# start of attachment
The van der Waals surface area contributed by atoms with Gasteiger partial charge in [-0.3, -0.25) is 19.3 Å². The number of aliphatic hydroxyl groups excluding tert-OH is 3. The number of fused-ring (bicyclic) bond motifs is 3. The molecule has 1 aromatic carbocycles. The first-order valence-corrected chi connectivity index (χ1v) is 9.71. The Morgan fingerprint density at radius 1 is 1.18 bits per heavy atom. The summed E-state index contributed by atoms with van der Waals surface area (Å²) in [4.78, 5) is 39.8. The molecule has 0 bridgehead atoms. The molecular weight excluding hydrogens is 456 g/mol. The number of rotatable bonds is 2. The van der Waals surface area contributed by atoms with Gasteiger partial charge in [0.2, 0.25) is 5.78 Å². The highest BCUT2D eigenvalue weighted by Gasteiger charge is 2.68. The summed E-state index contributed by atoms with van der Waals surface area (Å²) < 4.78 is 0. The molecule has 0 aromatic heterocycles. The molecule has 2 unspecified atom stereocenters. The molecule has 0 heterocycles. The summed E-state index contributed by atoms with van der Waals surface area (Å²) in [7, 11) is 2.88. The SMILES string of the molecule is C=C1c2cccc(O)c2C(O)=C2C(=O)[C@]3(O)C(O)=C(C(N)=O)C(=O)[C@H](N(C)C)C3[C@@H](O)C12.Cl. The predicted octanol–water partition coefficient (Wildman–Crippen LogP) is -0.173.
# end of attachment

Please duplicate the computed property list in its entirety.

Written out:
The van der Waals surface area contributed by atoms with Gasteiger partial charge in [-0.3, -0.25) is 19.3 Å². The number of aliphatic hydroxyl groups excluding tert-OH is 3. The number of fused-ring (bicyclic) bond motifs is 3. The molecule has 1 aromatic carbocycles. The first-order valence-corrected chi connectivity index (χ1v) is 9.71. The Morgan fingerprint density at radius 1 is 1.18 bits per heavy atom. The summed E-state index contributed by atoms with van der Waals surface area (Å²) in [4.78, 5) is 39.8. The molecule has 0 bridgehead atoms. The molecular weight excluding hydrogens is 456 g/mol. The number of rotatable bonds is 2. The van der Waals surface area contributed by atoms with Gasteiger partial charge in [0.2, 0.25) is 5.78 Å². The highest BCUT2D eigenvalue weighted by Gasteiger charge is 2.68. The summed E-state index contributed by atoms with van der Waals surface area (Å²) < 4.78 is 0. The molecule has 0 aromatic heterocycles. The molecule has 2 unspecified atom stereocenters. The molecule has 0 heterocycles. The summed E-state index contributed by atoms with van der Waals surface area (Å²) in [7, 11) is 2.88. The SMILES string of the molecule is C=C1c2cccc(O)c2C(O)=C2C(=O)[C@]3(O)C(O)=C(C(N)=O)C(=O)[C@H](N(C)C)C3[C@@H](O)C12.Cl. The predicted octanol–water partition coefficient (Wildman–Crippen LogP) is -0.173.